The authors of the article do not identify the perpetrator of this fraudbut "Who did it?" is a question many will ask. The discovery of the "Piltdown skull" was due to Charles Dawson, a solicitor who lived at Hastings and who was an amateur collector of fossils. He died, highly regarded by scientists, in 1916, aged 52. At some, now uncertain, date workmen, whom Dawson had asked to keep a look out for fossils while working in a gravel pit at Piltdown, in Sussex, found what they called a "coco-nut," broke it with their pick, and subsequently gave him a piece, the rest having been thrown away. This he recognized as part of a very thick human skull, and by careful search he eventually found four more pieces. These finds he took in 1912 to Sir Arthur Smith Woodward, of the British Museum (Natural History), an authority of international reputation and unassailable integrity.
Tribute to Research
Woodward was greatly interested and joined Dawson in the further examination of the Piltdown site, which he visited many times. Some more fragments of the cranium were found; then, in Woodward's words, "on a warm evening after an afternoon's vain search, Mr. Dawson was exploring some untouched gravel at the bottom of the pit when we both saw half of the human lower jaw fly out in front of the pick-shaped end of the hammer which he was using." This was the jawbone now shown to be that of a modern ape.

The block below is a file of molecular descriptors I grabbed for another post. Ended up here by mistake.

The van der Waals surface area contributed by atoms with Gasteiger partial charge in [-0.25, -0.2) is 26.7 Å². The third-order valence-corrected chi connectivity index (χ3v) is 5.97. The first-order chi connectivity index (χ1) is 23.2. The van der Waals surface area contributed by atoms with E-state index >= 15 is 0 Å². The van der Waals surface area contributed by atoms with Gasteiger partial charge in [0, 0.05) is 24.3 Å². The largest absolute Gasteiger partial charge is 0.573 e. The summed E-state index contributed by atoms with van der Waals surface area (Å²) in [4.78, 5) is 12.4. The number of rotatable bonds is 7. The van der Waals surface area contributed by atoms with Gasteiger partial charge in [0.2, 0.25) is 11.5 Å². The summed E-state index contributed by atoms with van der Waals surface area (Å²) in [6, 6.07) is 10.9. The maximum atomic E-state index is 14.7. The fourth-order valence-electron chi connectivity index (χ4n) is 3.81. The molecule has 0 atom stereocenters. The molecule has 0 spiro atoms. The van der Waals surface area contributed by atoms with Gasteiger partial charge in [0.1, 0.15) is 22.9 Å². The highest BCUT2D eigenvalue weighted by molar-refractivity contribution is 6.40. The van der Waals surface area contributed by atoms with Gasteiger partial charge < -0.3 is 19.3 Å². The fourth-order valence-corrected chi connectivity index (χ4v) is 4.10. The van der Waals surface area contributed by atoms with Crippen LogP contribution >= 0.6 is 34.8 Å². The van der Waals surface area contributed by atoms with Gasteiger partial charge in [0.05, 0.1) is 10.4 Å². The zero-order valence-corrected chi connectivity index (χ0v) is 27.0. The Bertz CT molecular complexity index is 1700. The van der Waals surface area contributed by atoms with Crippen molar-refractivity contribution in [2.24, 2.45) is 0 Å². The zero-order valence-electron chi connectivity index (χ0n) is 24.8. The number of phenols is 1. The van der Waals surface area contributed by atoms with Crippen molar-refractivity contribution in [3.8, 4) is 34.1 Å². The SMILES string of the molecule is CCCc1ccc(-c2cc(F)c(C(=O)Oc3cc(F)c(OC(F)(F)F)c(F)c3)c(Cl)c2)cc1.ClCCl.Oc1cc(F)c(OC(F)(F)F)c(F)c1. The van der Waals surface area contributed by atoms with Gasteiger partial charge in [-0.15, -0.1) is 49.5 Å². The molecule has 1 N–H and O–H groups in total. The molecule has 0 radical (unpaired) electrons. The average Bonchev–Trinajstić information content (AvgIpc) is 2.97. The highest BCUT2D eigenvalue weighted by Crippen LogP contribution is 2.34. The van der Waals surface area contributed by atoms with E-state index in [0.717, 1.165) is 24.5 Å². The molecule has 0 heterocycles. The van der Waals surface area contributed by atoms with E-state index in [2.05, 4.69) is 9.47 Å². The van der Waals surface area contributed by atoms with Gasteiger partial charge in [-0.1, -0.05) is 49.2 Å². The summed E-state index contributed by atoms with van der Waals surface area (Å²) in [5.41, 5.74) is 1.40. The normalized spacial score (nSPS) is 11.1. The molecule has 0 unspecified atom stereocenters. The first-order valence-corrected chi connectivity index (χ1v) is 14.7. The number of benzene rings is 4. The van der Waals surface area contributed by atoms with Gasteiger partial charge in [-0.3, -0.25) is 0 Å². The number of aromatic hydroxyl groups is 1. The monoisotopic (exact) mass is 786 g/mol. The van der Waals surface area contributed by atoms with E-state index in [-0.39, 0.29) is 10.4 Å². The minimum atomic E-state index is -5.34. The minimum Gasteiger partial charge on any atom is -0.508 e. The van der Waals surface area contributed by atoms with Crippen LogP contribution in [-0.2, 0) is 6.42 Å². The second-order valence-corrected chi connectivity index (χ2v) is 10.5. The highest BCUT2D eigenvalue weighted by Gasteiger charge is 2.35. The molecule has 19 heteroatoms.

In the same way, in the next year, an eminent French scholar, Father P. Teilhard de Chardin, then a young priest studying at Hastings, was induced to examine some rain-washed gravel where he found the canine toothnow also shown to be that of a modern ape. Thus two witnesses of the highest character either found, or helped to find, the bones now known to be spurious, and it is hard to resist the conclusion that the jaw and tooth had been put there, by some third person, in order that they might be so unimpeachably discovered. If that third person were to prove to be Charles Dawson, it would be but one more instance of desire for fame (since money was certainly not here the object) leading a scholar into dishonesty. That the deceptionwhoever carried it outhas, though cunning and long successful, at last been revealed is a tribute to the persistence and skill of modern palaeontological research.